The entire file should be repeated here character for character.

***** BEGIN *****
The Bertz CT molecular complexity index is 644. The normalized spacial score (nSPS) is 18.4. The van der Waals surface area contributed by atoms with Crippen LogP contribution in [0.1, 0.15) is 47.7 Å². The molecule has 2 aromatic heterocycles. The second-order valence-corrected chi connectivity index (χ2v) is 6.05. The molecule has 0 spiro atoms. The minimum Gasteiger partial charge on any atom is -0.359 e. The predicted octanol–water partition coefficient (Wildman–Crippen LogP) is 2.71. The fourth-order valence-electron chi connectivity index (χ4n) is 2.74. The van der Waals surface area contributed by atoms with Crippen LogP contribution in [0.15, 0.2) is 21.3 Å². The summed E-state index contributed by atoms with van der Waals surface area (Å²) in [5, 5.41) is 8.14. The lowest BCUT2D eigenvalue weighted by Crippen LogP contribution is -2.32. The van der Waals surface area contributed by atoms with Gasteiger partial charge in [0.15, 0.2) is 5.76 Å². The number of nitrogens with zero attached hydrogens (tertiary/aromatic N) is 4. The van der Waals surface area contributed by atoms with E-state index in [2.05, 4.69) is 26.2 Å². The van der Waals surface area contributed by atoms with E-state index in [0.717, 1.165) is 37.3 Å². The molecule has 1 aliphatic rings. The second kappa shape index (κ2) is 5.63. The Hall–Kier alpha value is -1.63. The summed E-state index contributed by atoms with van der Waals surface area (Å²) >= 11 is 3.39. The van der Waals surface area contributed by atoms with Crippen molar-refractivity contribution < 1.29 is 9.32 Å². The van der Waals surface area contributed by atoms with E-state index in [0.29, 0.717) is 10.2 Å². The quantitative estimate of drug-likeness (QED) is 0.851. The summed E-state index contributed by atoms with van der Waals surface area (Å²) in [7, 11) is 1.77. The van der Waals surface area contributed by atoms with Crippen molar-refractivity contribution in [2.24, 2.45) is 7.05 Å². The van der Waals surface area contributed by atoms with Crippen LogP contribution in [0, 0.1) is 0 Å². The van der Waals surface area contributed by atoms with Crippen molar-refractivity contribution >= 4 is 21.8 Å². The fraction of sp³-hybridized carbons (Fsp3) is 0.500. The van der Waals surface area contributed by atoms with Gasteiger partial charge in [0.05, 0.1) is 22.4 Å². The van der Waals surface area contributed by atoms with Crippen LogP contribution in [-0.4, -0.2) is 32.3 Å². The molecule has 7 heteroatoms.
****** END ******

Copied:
The Bertz CT molecular complexity index is 644. The normalized spacial score (nSPS) is 18.4. The van der Waals surface area contributed by atoms with Crippen LogP contribution in [0.1, 0.15) is 47.7 Å². The molecule has 2 aromatic heterocycles. The second-order valence-corrected chi connectivity index (χ2v) is 6.05. The molecule has 0 spiro atoms. The minimum Gasteiger partial charge on any atom is -0.359 e. The predicted octanol–water partition coefficient (Wildman–Crippen LogP) is 2.71. The fourth-order valence-electron chi connectivity index (χ4n) is 2.74. The van der Waals surface area contributed by atoms with Crippen LogP contribution in [0.15, 0.2) is 21.3 Å². The summed E-state index contributed by atoms with van der Waals surface area (Å²) in [5, 5.41) is 8.14. The lowest BCUT2D eigenvalue weighted by Crippen LogP contribution is -2.32. The van der Waals surface area contributed by atoms with Gasteiger partial charge in [0.15, 0.2) is 5.76 Å². The number of nitrogens with zero attached hydrogens (tertiary/aromatic N) is 4. The van der Waals surface area contributed by atoms with E-state index in [2.05, 4.69) is 26.2 Å². The van der Waals surface area contributed by atoms with E-state index in [0.717, 1.165) is 37.3 Å². The molecule has 1 aliphatic rings. The second kappa shape index (κ2) is 5.63. The Hall–Kier alpha value is -1.63. The summed E-state index contributed by atoms with van der Waals surface area (Å²) >= 11 is 3.39. The van der Waals surface area contributed by atoms with Crippen molar-refractivity contribution < 1.29 is 9.32 Å². The van der Waals surface area contributed by atoms with E-state index in [0.29, 0.717) is 10.2 Å². The quantitative estimate of drug-likeness (QED) is 0.851. The summed E-state index contributed by atoms with van der Waals surface area (Å²) in [7, 11) is 1.77. The van der Waals surface area contributed by atoms with Crippen molar-refractivity contribution in [2.24, 2.45) is 7.05 Å². The van der Waals surface area contributed by atoms with Crippen LogP contribution in [0, 0.1) is 0 Å². The van der Waals surface area contributed by atoms with Crippen molar-refractivity contribution >= 4 is 21.8 Å². The fraction of sp³-hybridized carbons (Fsp3) is 0.500. The van der Waals surface area contributed by atoms with Gasteiger partial charge in [0.05, 0.1) is 22.4 Å². The van der Waals surface area contributed by atoms with Crippen LogP contribution in [-0.4, -0.2) is 32.3 Å². The molecule has 7 heteroatoms.